- Chromosome tests. If you’ve had two or more miscarriages, the doctor might do these tests to see if you or your partner’s genes are the cause.
Yes. At least 85% of women who have miscarriages have subsequent normal pregnancies and births. Having a miscarriage does not necessarily mean you have a fertility problem. On the other hand, about 1%-2% of women may have repeated miscarriages (three or more). Some researchers believe this is related to an autoimmune response.
If you've had two miscarriages i
If the miscarriage is complete and your uterus is empty, you probably won’t need further treatment.
Sometimes all the tissue doesn’t come out. If that happens, your doctor might do a dilation and curettage (D&C) procedure. They’ll dilate your cervix and gently remove any remaining tissue. There are also medications you can take that cause any tissue left in your uterus to leave your body. This may be a better option if you want to avoid surgery.
When the bleeding stops, you should be able to go back to your normal activities. If your cervix dilated on its own but you’re still pregnant, you could have a condition known as incompetent cervix. Your doctor might do a procedure to close it called cerclage.
If your blood type is Rh negative, the doctor may give you a blood product called Rh immune globulin (Rhogam). This prevents you from developing antibodies that could harm your baby or any future pregnancies.
You may get blood tests, genetic tests, or medication if you’ve had more than two miscarriages in a row (recurrent miscarriage). To diagnose this condition, your doctor might use tests like:
- Pelvic ultrasound
- Hysterosalpingogram, An X-ray of the uterus and fallopian tubes
- Hysteroscopy. The doctor uses a thin, telescope-like device inserted through your vagina and cervix to look inside your uterus
Symptoms Following a Miscarriage
Besides the physical effects, you may also feel a range of emotions, from sadness and guilt to grief and worry about future pregnancies. What you’re feeling is normal. Let yourself grieve.
If you’re up to it, talk to people in your life who are supportive like your partner, a friend, or family member. You can also talk to a professional mental health counselor. Pregnancy loss support groups may also be a valuable resource to you and your partner. Ask your doctor for more information about these resources. And remember that everyone heals at a different pace and in different ways.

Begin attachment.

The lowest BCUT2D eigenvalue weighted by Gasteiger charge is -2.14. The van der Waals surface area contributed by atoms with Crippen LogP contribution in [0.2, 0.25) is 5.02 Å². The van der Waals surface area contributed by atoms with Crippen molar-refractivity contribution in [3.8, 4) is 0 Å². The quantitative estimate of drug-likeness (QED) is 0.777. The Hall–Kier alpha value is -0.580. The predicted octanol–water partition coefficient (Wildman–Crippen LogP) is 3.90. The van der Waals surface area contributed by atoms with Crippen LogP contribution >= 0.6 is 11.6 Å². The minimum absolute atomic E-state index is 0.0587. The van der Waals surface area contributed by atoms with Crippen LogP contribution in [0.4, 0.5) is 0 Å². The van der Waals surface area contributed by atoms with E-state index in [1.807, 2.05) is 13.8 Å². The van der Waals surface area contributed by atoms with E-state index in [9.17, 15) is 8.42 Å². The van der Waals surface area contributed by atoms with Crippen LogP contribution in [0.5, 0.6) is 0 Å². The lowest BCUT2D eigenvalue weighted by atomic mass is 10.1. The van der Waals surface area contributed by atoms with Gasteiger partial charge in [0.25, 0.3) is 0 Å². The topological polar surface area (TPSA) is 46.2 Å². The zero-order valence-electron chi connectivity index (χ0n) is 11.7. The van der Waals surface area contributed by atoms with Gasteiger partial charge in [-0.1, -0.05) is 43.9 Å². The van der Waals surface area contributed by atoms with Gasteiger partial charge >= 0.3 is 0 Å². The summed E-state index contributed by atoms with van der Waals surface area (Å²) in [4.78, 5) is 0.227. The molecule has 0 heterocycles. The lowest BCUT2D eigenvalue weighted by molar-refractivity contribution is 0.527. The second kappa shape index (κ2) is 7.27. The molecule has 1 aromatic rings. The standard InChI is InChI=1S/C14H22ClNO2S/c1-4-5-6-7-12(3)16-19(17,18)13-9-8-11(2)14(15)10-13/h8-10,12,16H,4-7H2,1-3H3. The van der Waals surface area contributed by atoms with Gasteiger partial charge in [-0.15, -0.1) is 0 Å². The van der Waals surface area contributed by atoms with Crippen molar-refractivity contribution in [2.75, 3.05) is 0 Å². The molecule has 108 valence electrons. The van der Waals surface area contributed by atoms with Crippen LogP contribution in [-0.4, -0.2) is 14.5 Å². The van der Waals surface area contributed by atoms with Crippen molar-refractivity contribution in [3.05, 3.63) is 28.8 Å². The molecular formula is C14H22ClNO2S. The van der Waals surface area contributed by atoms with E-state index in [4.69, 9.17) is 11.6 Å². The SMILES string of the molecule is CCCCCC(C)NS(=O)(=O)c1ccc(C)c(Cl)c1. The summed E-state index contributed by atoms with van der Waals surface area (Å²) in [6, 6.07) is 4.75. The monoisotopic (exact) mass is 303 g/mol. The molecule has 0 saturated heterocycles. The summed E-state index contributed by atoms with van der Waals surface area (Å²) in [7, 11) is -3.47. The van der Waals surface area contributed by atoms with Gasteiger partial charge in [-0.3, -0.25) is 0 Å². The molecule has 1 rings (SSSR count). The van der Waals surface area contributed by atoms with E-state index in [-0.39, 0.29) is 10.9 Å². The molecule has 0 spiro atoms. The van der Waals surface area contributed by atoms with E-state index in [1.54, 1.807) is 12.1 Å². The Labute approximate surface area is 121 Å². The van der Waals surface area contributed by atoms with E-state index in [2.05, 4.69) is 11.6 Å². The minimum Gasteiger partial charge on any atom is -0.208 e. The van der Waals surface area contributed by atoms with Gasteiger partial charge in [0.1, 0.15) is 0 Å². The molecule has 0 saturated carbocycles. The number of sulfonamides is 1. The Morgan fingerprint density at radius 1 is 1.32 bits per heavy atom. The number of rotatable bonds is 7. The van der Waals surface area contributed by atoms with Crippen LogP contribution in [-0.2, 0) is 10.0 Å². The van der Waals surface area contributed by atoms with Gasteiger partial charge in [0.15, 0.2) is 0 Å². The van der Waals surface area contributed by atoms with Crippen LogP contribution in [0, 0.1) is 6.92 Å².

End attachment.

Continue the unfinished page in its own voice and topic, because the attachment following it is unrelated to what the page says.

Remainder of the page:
Pregnancy Following a Miscarriage
You can get pregnant after a miscarriage. At least 85% of women who have one go on to have normal pregnancies and births. Having a miscarriage doesn’t mean you have a fertility problem. On the other hand, about 1%-2% of women may have repeated miscarriages (three or more).
If you've had two miscarriages in a row, you should stop trying to conceive, use a form of birth control, and ask your doctor to do tests to figure out what’s causing the miscarriages.
When to Try to Conceive After a Miscarriage
Discuss the timing of your next pregnancy with your doctor. Some experts say you should wait a certain amount of time (from one menstrual cycle to 3 months) before you try again. To prevent another miscarriage, the doctor may suggest treatment with progesterone, a hormone that helps the embryo implant and supports early pregnancy in your uterus.
Taking time to heal both physically and emotionally after a miscarriage is important. Above all, don't blame yourself. Counseling is available to help you handle your loss.
Most miscarriages happen because there’s a problem with the pregnancy. You can’t prevent them. If your doctor does testing and finds a problem, treatment options may be available.
If you have an illness, treating it can improve your chances for a successful pregnancy. One step you can take is to get as healthy as you can before you try to have a baby: